Evolutionary astronomy would have you believe that all of the stars throughout the universe were created billions of years before the earth formed out of a cloud of cosmic dust. Yet, according to God’s Word, he created the earth first on day one and then he created the sun, moon and ALL of the stars three days later on day four. That would include any objects orbiting around those stars as well. Obviously the earth is a very special place in God’s scheme of things, much more so than any other object in the universe.

However, the most critical issue involves the possibility of life on another planet. Before we can address this, we must clarify the use of the terms life according to science and according to the Bible.

Science defines life as any organism that is capable of self replication. While some argue whether or not viruses are considered to be living organisms, most agree that life includes all one-celled organisms including bacteria all they up to complex plants, animals and man.

The Bible defines life as anything that has a nephesh or the breath of life within it. Basically, nephesh is translated to refer to any breathing creature or living creature. This would include animals and humans, but not plants, or many of the so-called lower forms of life which would include bacteria and other one-celled organisms.

Would there be a chance that some type of bacterial or other microscopic form of life exists elsewhere in the universe or on Gliese 581g? That is still a matter of controversy within the creationist circles as they are biblically not considered to be living.

What about nephesh life that meet the biblical definition?

Again, we have to turn to God’s Word which tells us that God created living or nephesh life on Earth on days five and six of Creation. There is no mention of God creating life on any other planet, just Earth. And this is important why?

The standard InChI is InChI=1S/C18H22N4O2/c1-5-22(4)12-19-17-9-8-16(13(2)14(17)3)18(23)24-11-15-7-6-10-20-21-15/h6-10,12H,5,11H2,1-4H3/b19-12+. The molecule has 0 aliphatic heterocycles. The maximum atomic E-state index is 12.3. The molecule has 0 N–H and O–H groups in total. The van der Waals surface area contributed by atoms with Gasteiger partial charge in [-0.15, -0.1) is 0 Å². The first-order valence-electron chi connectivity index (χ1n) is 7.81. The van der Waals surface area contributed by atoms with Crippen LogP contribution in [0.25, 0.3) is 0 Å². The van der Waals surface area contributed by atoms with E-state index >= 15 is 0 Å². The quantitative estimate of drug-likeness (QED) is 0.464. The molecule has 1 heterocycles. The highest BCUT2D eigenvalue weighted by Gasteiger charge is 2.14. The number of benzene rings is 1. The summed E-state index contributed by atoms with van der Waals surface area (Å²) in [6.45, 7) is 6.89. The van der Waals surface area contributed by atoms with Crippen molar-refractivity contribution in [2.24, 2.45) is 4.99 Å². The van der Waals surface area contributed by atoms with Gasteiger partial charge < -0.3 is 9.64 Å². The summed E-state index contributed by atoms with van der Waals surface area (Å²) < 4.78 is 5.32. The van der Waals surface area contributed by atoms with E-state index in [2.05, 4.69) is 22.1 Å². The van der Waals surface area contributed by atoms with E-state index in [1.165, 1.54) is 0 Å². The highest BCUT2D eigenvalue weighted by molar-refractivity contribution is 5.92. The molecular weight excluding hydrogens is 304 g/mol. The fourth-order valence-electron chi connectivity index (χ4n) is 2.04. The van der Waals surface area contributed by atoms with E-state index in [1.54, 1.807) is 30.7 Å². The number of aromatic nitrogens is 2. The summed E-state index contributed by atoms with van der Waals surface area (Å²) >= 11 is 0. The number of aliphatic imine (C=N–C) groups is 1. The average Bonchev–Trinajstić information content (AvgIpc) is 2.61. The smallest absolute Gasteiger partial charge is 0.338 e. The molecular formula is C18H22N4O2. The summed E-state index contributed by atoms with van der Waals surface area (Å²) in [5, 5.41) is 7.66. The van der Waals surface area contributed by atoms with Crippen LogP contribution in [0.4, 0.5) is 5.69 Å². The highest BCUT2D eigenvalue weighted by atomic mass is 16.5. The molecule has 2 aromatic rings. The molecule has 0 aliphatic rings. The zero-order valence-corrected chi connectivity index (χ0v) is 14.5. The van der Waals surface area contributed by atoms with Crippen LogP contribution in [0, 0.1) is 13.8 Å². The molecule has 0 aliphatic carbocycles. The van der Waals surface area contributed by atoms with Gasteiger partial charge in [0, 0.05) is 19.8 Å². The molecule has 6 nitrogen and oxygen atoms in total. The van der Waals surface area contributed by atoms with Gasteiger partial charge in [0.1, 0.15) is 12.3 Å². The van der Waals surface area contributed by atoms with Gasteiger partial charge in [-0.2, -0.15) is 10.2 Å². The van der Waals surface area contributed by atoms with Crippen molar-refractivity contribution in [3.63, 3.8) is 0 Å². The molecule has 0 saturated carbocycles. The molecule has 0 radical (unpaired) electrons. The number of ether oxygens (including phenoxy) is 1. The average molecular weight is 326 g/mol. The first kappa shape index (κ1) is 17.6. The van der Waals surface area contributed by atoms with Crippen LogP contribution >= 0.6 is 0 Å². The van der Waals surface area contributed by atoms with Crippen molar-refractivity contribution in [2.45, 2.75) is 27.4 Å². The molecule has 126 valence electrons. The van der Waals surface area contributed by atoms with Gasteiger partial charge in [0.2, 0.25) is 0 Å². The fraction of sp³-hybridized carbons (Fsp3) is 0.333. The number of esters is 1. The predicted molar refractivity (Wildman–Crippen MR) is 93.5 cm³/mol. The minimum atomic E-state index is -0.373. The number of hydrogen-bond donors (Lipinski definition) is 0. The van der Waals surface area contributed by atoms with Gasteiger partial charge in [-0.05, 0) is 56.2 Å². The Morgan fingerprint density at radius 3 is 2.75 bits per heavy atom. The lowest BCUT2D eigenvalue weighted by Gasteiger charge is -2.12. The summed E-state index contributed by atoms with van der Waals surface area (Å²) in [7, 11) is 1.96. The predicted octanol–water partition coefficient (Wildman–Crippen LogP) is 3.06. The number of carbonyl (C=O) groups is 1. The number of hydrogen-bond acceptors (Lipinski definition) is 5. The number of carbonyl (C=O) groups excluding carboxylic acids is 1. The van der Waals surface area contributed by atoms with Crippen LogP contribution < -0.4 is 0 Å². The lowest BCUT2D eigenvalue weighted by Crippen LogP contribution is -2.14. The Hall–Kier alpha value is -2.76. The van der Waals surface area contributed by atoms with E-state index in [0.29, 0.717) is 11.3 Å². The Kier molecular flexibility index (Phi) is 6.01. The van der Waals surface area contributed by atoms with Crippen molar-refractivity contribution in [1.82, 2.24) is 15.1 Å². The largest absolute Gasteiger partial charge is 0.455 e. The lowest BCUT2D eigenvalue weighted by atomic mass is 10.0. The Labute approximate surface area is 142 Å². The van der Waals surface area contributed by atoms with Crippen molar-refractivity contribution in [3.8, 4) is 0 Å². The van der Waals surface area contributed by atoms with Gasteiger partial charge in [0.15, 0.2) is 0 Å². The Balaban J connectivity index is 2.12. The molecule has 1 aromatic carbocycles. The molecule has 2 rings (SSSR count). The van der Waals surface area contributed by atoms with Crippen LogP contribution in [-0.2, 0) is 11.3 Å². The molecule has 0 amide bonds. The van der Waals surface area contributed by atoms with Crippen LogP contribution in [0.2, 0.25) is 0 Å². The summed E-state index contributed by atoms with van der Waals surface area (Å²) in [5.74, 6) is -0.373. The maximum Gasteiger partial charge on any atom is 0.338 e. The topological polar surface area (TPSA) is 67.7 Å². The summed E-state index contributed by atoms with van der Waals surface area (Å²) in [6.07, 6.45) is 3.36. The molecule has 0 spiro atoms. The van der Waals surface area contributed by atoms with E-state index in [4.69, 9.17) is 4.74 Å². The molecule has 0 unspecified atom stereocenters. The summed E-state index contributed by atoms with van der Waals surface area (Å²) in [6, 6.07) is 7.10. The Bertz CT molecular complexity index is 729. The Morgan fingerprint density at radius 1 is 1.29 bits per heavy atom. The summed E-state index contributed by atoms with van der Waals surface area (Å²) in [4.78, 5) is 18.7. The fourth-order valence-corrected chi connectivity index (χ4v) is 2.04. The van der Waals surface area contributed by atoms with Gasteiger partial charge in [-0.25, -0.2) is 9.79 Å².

Because after God created most of the nephesh life, he created man in his image on day six. Afterwards, God brought the animals to Adam to name and it was then that God said that it was not good for man to be alone, so he made Eve from Adam’s rib. Shortly thereafter, Adam sinned (Gen. 3:6-7) and brought death (Gen. 3:17-19) and disease into all of creation (Rom. 8:22).

Once sin entered the world and affected all of creation, man could no longer commune with a holy and righteous God without some type of intervention or sacrifice for man’s sin. God knew that he alone had to make that sacrifice and he promises to do so starting in Gen. 3:15. The fulfillment of the that promise was the physical and human birth of God the Son, his perfect life, death on the cross and his physical resurrection and ascension to heaven to sit on the right hand of God the Father as the sacrificial lamb for man’s sin.

Jesus Christ was called the Last Adam for a reason. He was a physical descendant of the first Adam. Christ’s redemption only applies to those that are descendants of the first Adam. If there were any similar life forms on any other planet, there is no way they could be redeemed by Christ’s sacrifice here on earth.

From the very first verse of Scripture to the very last verse, we see that the Earth is a very special place in God’s creation and the only place where he created nephesh life.